Pakistan’s taxing problem

Soon after partition, a ticket collector was making the rounds of a train and asked one of the passengers to show him his ticket. The passenger got upset and exclaimed, “Are you out of your mind? Haven’t you heard that we are ‘Free’ now? Why should we buy tickets anymore?” This story might be apocryphal but it succinctly reflects the attitude of Pakistan’s general public towards taxes. Tax avoidance is an endemic disease in our part of the world. People would go to all lengths just to save a few bucks in taxes. On one hand, talk to the person on the street and they will decry the pathetic situation of public services like government hospitals, educational institutes and law enforcement agencies. Ask the same person about tax returns and you will receive lengthy rants about inefficient governance but not a peep about paying taxes. The fact that only 0.3% (500,000 people) of the population of Pakistan files their income tax returns does not raise many eyebrows because of our national attitude towards this issue.

Pakistan has a Tax-to-GDP ratio of 9.4%, among the lowest in the world. We do however boast of having the 6th largest population in the world, the seventh largest army and third largest nuclear arsenal. A recent report by RAFTAAR (Research and Advocacy for the Advancement of Allied Reforms) on taxation and public expenditure in Pakistan sheds some light on this issue. Governments require revenue streams to pay for services they offer to citizens. Taxes form a major chunk of the revenue that is collected from citizens in all developed and developing countries in the world. In social democratic setups of Western Europe, high earners have to pay more taxes than the average household. The average Tax-to-GDP ratio—the amount of GDP contributed through taxes—in Western European countries was 34% in 2013-14. Pakistan’s government requires revenue to pay for public services and in absence of significant tax returns, indirect taxes are implemented. As a result, 68% of tax revenue comes from indirect taxation. We pay more for fuel and electricity than other regional countries because of the surcharges added. The downside of this approach is that people with lower socioeconomic status have to pay as much tax as the highest earners.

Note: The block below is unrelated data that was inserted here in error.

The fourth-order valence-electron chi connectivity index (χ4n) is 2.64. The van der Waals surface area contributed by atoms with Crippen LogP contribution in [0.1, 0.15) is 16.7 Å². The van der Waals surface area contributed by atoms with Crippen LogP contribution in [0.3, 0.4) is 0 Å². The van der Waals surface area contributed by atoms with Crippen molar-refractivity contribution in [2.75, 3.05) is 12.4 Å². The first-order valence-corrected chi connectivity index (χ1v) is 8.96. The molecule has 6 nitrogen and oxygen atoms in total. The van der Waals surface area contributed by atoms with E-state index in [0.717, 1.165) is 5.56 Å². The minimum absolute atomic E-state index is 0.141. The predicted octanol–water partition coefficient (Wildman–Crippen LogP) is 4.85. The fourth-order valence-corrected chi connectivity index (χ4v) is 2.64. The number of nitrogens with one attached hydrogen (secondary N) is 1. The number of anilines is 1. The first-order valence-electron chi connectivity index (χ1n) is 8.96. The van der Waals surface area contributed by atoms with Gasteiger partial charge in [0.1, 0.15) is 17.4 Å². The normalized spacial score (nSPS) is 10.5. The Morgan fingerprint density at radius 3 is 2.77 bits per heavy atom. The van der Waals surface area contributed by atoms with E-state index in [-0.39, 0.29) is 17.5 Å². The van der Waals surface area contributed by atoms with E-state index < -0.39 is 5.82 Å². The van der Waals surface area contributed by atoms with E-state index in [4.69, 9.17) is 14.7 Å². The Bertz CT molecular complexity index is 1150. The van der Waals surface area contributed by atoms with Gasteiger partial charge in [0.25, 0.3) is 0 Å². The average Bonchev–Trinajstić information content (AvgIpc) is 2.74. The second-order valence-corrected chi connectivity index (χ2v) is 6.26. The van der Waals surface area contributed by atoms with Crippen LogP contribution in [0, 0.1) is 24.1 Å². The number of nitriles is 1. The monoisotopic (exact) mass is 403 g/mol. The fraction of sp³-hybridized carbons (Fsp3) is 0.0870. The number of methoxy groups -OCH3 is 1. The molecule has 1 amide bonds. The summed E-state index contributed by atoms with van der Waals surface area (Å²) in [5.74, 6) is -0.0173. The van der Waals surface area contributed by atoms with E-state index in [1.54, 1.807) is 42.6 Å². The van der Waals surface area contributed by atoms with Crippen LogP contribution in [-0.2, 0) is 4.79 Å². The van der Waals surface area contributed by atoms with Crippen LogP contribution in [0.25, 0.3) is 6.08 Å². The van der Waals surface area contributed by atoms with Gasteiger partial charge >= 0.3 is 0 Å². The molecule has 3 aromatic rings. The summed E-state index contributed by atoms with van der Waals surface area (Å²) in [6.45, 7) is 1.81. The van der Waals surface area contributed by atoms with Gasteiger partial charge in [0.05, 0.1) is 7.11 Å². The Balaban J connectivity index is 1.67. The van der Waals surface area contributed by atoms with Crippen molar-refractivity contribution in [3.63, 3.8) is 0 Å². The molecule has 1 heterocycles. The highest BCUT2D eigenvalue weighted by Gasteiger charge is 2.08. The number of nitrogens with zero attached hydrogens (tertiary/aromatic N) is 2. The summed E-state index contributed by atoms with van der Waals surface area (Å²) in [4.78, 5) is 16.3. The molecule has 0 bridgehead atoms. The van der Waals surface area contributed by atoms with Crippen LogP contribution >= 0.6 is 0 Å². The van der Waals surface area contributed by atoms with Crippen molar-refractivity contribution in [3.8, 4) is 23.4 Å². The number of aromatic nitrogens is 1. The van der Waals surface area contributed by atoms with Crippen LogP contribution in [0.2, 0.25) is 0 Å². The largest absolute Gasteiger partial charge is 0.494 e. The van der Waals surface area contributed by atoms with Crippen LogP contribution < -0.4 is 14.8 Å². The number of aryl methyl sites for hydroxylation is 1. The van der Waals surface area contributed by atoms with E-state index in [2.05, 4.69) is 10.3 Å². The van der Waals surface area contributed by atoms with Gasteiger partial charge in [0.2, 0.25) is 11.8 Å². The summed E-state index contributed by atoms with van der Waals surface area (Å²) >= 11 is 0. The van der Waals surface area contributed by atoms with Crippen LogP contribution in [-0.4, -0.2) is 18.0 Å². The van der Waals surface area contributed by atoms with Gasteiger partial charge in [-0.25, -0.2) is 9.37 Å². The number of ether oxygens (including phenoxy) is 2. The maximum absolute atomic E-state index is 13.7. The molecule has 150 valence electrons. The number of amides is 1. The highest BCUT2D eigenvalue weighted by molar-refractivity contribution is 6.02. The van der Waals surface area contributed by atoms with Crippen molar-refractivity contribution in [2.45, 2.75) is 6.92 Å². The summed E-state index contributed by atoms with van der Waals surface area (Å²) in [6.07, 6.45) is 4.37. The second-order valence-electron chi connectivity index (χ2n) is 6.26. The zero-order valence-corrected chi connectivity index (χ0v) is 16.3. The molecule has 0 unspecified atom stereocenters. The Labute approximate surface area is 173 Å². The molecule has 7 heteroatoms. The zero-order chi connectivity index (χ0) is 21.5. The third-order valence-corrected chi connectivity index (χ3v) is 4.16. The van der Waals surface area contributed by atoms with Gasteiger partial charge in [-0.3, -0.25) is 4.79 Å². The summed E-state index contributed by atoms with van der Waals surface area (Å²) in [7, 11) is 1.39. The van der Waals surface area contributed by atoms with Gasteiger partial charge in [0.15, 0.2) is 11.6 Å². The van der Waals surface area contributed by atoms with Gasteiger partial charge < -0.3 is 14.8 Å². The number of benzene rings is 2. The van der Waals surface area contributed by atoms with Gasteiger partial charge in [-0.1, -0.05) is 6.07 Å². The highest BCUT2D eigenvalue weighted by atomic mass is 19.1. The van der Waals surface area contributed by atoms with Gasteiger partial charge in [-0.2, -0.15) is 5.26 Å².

Even with indirect taxes, the government doesn’t earn enough to cover its expenditures. This situation leads to loans from internal and external sources. Pakistan has a Rs. 17 trillion public debt which amounts to 63% of our Gross Domestic Product (GDP). Contrary to popular perception, only one third of our debt is foreign while two thirds is raised through domestic sources. To compound the misery, Domestic debt has an interest rate of 10.7% while International debt has an interest rate of 1.9%. These facts pose problems for people who are tasked with formulating the Annual Budget. Majority of budgetary allocations have to be devoted to paying back the public debt and there is little room for spending on development projects. More than 53 percent of federal government’s expenditure is on interest payments on debt, defence spending and salaries and remuneration. Another 29 percent is allocated towards subsidies and grants. The remaining expenditure that is fully adjustable is only 18 percent.

The debt servicing cannot be ‘deferred’ indefinitely and withdrawal of subsidies is not politically feasible. Increasing the tax net or indirect taxes can help increase the revenues. The recent proposal of implementing a Withholding Tax has sparked protests in major urban centres, mostly by middle-income traders and retailers. ‘Services’ sector is resisting a change in the status quo and doesn’t want imposition of even 0.6% tax on their transactions. Due to apparent religiosity and patriotism displayed by the same segment of society, cultural critic Nadeem Paracha branded their sentiments “nationalism minus responsibility”. Similarly, property tax collected in Punjab is about Rs. 5 Billion annually. In comparison, Mumbai collects more than Rs. 60 Billion annually while Delhi and Bengalore also collect more.

Pakistan’s economy is fragile and the government needs to spend more on health, education and other essential services. This, however, is not possible without improvement of Tax Collection. We can’t afford more public debt in these circumstances. What needs to be done in this regard is an increase in the number of tax payers and more importantly, reduce tax exemptions. Pakistan does not have a solid industrial base and our economy is not stable enough to finance the requirements of burgeoning population. Limiting the budget spending on military and reducing corruption in the public sector are hard steps that have to taken.

Federal Bureau of Revenue has tried to incentivise tax payers and introduced an e-filling system but these are only baby steps in the right direction. To promote a tax paying culture, children in primary schools need to be informed about their civic responsibility of paying taxes. Media should be used to sensitise the common man about the gravity of this issue. Unless we start paying our taxes, the country will remain in doldrums and public services will remain dilapidated.

The writer is a freelance columnist. Follow him on Twitter

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